You already needed a scorecard to tell all the players in this convoluted streaming, cord-cutting era. Monday’s nationwide launch of AT&T TV not only ushers in a new player, but it invites even more confusion.
Come to think of it, AT&T isn’t exactly foreign to the TV landscape, given how U-verse and DirecTV are under its auspices, as well as the HBO Max streaming service that’s slated to arrive in May.
What then is AT&T TV, and as a cord cutter is this latest alternative to cable (or DirecTV) something to consider? Hint: I’m lukewarm after a few days of testing, mainly because of technical and navigational snags—and worse, missing content.
AT&T TV combines live TV with apps from Google Play
AT&T considers AT&T TV its new television flagship, the place where all the company’s marketing muscle in the space will be applied going forward, though neither DirecTV nor U-verse are going away anytime soon.
The new service is a combination of live TV packages and streaming options, with subscribers gaining access to more than 5,000 apps in the Google Play Store, of which HBO Max will be one, along with Netflix and YouTube TV. You also get a cloud DVR with 500 hours of storage.
Part of the company pitch is you can switch between apps and live TV without switching inputs or grabbing a separate remote control.
The remote that comes with the thin box you connect to the TV is voice-activated, so that you can bark out commands to change channels, find a given program, turn on closed captioning or summon the Google Assistant. As on a smartphone, you might ask the Assistant for the weather, a stock price or to dim the household lights.
Google’s Chromecast is also built in, which lets you cast content to the TV off your phone, tablet or computer.
AT&T TV pricing
First year standalone promotional AT&T TV packages start at $49.99 per month, with a 24-month commitment. You can get it for $39.99 in a bundle with speedy 1-gigabit fiber-based AT&T Internet service where available, or for the $10 off discount if you otherwise get broadband or wireless from AT&T. As part of the bundle, AT&T fiber customers can get their internet for $39.99 as well.
Monthly TV prices climb to $93 on up in year two. And as is typical with cable, there are tiered packages that cost more for added channels–in year one and beyond.
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Meanwhile each additional set-top box for watching TV in other rooms of the house costs an extra $10 per month; you have the option to purchase a box outright for $120, using it, for example, for Play Store apps, even if were you to eventually abandon AT&T TV.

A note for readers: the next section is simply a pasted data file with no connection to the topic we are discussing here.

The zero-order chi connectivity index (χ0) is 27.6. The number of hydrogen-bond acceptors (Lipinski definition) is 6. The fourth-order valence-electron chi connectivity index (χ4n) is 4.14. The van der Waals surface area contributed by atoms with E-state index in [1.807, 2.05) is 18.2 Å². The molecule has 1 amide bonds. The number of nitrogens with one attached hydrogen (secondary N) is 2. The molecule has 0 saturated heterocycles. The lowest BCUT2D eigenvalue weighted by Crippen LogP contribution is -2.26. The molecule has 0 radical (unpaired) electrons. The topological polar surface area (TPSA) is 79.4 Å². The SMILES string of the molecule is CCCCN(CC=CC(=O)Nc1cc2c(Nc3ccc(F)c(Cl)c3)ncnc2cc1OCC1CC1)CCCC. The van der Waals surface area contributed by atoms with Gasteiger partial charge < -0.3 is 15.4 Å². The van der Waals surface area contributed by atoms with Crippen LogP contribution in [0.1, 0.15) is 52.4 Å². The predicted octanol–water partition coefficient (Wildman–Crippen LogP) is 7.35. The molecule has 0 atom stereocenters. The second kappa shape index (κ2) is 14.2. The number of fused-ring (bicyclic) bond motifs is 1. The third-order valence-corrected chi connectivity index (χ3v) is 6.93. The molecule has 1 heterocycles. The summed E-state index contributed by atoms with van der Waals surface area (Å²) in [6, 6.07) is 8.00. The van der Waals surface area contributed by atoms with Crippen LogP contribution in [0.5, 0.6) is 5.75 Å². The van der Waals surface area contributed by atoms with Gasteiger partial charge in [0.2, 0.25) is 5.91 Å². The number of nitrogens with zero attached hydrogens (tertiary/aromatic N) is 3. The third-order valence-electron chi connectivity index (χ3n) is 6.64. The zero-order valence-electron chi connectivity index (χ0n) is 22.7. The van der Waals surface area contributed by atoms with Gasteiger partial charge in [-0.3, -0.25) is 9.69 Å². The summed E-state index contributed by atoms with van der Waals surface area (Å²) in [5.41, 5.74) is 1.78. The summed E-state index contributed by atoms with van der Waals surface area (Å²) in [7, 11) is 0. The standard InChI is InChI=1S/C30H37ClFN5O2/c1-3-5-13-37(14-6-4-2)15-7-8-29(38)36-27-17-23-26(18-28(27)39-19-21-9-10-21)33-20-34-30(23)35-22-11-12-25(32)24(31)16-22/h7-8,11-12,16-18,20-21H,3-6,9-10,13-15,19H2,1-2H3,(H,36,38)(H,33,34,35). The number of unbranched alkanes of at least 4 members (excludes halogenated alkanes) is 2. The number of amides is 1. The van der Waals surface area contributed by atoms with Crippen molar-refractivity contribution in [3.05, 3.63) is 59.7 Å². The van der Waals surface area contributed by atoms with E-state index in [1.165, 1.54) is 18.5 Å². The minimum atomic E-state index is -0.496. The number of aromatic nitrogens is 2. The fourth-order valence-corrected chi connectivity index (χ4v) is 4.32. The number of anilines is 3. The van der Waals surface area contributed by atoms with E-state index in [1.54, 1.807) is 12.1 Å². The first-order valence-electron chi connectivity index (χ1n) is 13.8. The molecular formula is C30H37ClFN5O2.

AT&T TV subscribers can also watch content on their phones and tablets.
The hardware supports 4K, though at launch none of AT&T’s live programs are available in 4K.
You will still have to pay to subscribe to a Disney+,Netflix, YouTube TV, Showtime, HBO Max, and other premium services.
Alas, there’s a major void in the streaming services that are available. Ahead of launch there’s no Amazon Prime, Hulu, or Apple TV+, though AT&T says conversations with such content providers are ongoing.
Certain local or sports channels, depending where you live, may also be among the missing.
And yes, football fans will still need to subscribe to DirecTV for NFL Sunday Ticket, which AT&T TV will not have as part of its own packages.
Voice and other snags
Apart from pricing differences, there’s no issue setting up AT&T TV with your own broadband provider, rather than AT&T’s own internet service. I set up my demo AT&T box with broadband from Verizon Fios.
For the most part, that set up went smoothly: connecting an HDMI cable to the TV, choosing internet, and AT&T and Google account credentials to access Android TV capabilities and the Play Store.
But I encountered frustrating snags once I started watching TV, some with the voice remote. For example, when I asked aloud to “play the YES Network,” the channel could not be found. Saying instead to just “play YES” did take me to there.
I similarly asked the remote to “play SNY” and again the channel could not be found. Never mind that SNY was listed in the program guide or that I could play it from there. By voice, I had to ask AT&T TV to “play SportsNet New York.”
I pointed these issues out to AT&T and they were subsequently fixed.
At another point during my tests, I was able to record a show I watched live on CNN but for some reason couldn’t do the same on an MSNBC program. That too seems to have been resolved.
I’m glad for the fixes but still feel like the DVR and overall navigation needs a slap of polish. It wasn’t entirely clear, for instance, if I was committing to recording a single episode of a show or the entire series. And when I stopped recording one show then decided to record it again soon after, it wouldn’t let me.
I did use the voice remote to start a Spotify playlist, which was nice. And yet I’d have liked to be able to keep listening to music while simultaneously eyeballing the program guide. But when I hit the Guide button on the remote to take me there, the music was silenced.
I’m sure AT&T will get around to filling in the key missing fare; the content deals to make this happen are a company priority, I’m told.
Until it does, however, and assuming services such as Amazon Primes and Hulu are near and dear to your viewing heart, I’d recommend taking a pass.